(Graves at Arlington National Cemetery courtesy of Wikimedia Commons)
O judge of the nations, we remember before you with grateful hearts the men and women of our country, who in the day of decision ventured much for the liberties that we now enjoy. Grant that we may not rest until all the people of this land share the benefits of true freedom and gladly accept its disciplines.
--A Collect for Heroic Service, Book of Common Prayer, p. 839
Did you know that one of the earliest recorded celebrations of something resembling what we now call Memorial day originated in the African-American community? Yale history professor David Blight found journalistic accounts of a celebration in Charleston, S.C., conducted May 1, 1865, just weeks after Appomattox.
The Washington Park horse track became a compound for Union prisoners in the last days of the war, 257 of them from exposure and starvation, Blight said. By the end of the winter of 1864, most of the white residents had left the city. The black residents buried the dead Yankees underneath the grandstand and erected a sign: "Martyrs of the Race Course."
On May 1, they held a celebration with a parade that included local black school children and the 54th Massachusetts, the black regiment immortalized in the movie "Glory." Unfortunately, the racetrack was later renamed for a white supremacist governor in SC, and the intent of these African-Americans to honor these deaths of Union soldiers disappeared into oblivion, until recently. But it still remains one of the seeds of what became our present Memorial Day.
Nine states still recognize a separate Confederate Memorial Day. After 147 years, it seems we still can't make peace with the tragic legacy of the American Civil War, and we still can't make peace with the intent of the holiday to be to remember that one of the legacies of war is the lost potential that comes with death--young people cut down in the prime of their lives.
Now that I am middle aged, I see this loss more fully, as people I once knew as young, vibrant, and planning to change the world are changing it, but not the way we thought we would when we were young. We are changing it because of our generativity and wisdom--but slowly. Very slowly. Very quietly. Not because of our boldness and bravado, but because of the ways we quietly endure, the ways we live our lives to say "yes" and "no" to things, the way we give of ourselves to others. The bravery of our youth was just as important, but it was based more in idealism and our boldness to take on the world.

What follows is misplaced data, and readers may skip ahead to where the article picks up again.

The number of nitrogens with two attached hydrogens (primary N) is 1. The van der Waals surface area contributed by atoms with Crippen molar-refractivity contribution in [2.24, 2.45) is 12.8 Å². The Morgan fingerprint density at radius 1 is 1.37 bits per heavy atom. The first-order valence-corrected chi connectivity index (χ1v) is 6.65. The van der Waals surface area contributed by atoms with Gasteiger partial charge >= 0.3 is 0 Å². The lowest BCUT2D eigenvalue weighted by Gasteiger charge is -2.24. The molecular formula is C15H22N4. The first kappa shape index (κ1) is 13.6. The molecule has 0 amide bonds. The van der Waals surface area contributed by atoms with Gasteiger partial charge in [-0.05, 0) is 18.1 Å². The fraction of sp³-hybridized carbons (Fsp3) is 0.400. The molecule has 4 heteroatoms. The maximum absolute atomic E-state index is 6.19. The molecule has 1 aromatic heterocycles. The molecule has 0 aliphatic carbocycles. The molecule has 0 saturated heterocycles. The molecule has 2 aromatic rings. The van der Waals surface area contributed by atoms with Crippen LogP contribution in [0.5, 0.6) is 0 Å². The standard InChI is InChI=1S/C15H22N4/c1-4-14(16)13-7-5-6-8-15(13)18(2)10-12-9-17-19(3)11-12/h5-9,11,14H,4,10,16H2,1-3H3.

I see in a new way the pathos of what it means to send 18 to 25 year old people off to war.
In that sense, I find myself more and more irritated that Memorial Day in the United States has become a day for air shows and glorification of the American military-industrial complex. Here's my heresy--hearing that stuff about "American soldiers laid down their lives for my freedom" turns my stomach the same way it does when I hear "Jesus died for my sins."
No, I'm sorry. I don't do substitutionary atonement--neither theological nor military.
Jesus did not hang from the cross specifically with my sins in mind. The American soldier did not lie on the battlefield dying with my particular freedoms in mind.
But before you start tossing rocks at me to stone me, please hear me out.
Rather, I believe with all my heart that Jesus' death, burial, and resurrection was to forever tear open the curtain between Heaven and Earth, between earthly corruption, and eternal life. Just as fervently, I believe those killed in wartime died in pursuit of what I like to believe is one of the best of our American ideals--justice and freedom for all.
The trouble, of course, is we don't get it right as much as we'd like to believe. Also, if we glorify war, and idolize our members of the armed forces as too-larger-than-life, we begin to sound like a military state--dangerously close to the mindset that led those we saw as "the enemy" to sleep beneath the ground for their ideals.
Well. Surprise, surprise. We don't get Christianity as well as we'd like to believe, either.
Our work as Christians is to continue to close the gap, with God's help, between God's realm and our fallen world--to feed the hungry, clothe the naked, and visit the prisoner. Perhaps our charge on Memorial Day is not to be too enamored with the glitter and glitz of our military-industrial complex, or to glorify dying in war, but to work to see that no more young men and women are martyred on the racetrack of war. Perhaps our charge on this day is to feed and clothe the wounded warriors and the veterans. Perhaps it is to help them be freed from the prison of PTSD, drug abuse, and alcoholism. Perhaps it is to close the gap between a world at peace, and a fallen world of war.